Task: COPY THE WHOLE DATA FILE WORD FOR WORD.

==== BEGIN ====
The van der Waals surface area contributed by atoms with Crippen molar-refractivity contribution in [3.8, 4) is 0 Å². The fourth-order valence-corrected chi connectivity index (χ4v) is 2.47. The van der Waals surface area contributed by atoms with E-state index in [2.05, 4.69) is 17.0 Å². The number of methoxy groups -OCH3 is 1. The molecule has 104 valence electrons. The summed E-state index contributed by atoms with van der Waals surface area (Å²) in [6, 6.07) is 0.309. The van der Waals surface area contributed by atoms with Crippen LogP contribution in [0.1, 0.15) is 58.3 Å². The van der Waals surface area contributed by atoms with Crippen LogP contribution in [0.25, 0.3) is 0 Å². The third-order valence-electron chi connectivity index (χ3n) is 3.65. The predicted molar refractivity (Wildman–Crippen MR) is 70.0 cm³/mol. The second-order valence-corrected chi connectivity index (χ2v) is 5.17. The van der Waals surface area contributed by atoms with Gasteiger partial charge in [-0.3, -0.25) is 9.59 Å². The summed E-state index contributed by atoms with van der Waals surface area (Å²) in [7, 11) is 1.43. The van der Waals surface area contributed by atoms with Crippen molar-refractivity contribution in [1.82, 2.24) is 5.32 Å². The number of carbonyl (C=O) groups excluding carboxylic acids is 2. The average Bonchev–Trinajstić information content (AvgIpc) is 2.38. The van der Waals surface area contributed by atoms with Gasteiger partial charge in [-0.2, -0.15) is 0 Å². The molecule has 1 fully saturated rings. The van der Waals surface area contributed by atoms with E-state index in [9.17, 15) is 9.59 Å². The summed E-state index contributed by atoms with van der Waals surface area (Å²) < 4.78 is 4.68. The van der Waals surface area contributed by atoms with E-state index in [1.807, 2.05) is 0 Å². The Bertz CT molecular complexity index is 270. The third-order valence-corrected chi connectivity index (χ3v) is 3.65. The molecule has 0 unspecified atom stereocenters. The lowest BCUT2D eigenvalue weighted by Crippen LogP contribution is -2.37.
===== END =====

The van der Waals surface area contributed by atoms with Crippen molar-refractivity contribution in [3.8, 4) is 0 Å². The fourth-order valence-corrected chi connectivity index (χ4v) is 2.47. The van der Waals surface area contributed by atoms with E-state index in [2.05, 4.69) is 17.0 Å². The number of methoxy groups -OCH3 is 1. The molecule has 104 valence electrons. The summed E-state index contributed by atoms with van der Waals surface area (Å²) in [6, 6.07) is 0.309. The van der Waals surface area contributed by atoms with Crippen LogP contribution in [0.1, 0.15) is 58.3 Å². The van der Waals surface area contributed by atoms with Crippen LogP contribution in [0.25, 0.3) is 0 Å². The third-order valence-electron chi connectivity index (χ3n) is 3.65. The predicted molar refractivity (Wildman–Crippen MR) is 70.0 cm³/mol. The second-order valence-corrected chi connectivity index (χ2v) is 5.17. The van der Waals surface area contributed by atoms with Gasteiger partial charge in [-0.3, -0.25) is 9.59 Å². The summed E-state index contributed by atoms with van der Waals surface area (Å²) in [7, 11) is 1.43. The van der Waals surface area contributed by atoms with Crippen molar-refractivity contribution in [1.82, 2.24) is 5.32 Å². The number of carbonyl (C=O) groups excluding carboxylic acids is 2. The average Bonchev–Trinajstić information content (AvgIpc) is 2.38. The van der Waals surface area contributed by atoms with Gasteiger partial charge in [-0.2, -0.15) is 0 Å². The molecule has 1 fully saturated rings. The van der Waals surface area contributed by atoms with E-state index in [9.17, 15) is 9.59 Å². The summed E-state index contributed by atoms with van der Waals surface area (Å²) < 4.78 is 4.68. The van der Waals surface area contributed by atoms with E-state index in [1.807, 2.05) is 0 Å². The Bertz CT molecular complexity index is 270. The third-order valence-corrected chi connectivity index (χ3v) is 3.65. The molecule has 0 unspecified atom stereocenters. The lowest BCUT2D eigenvalue weighted by Crippen LogP contribution is -2.37.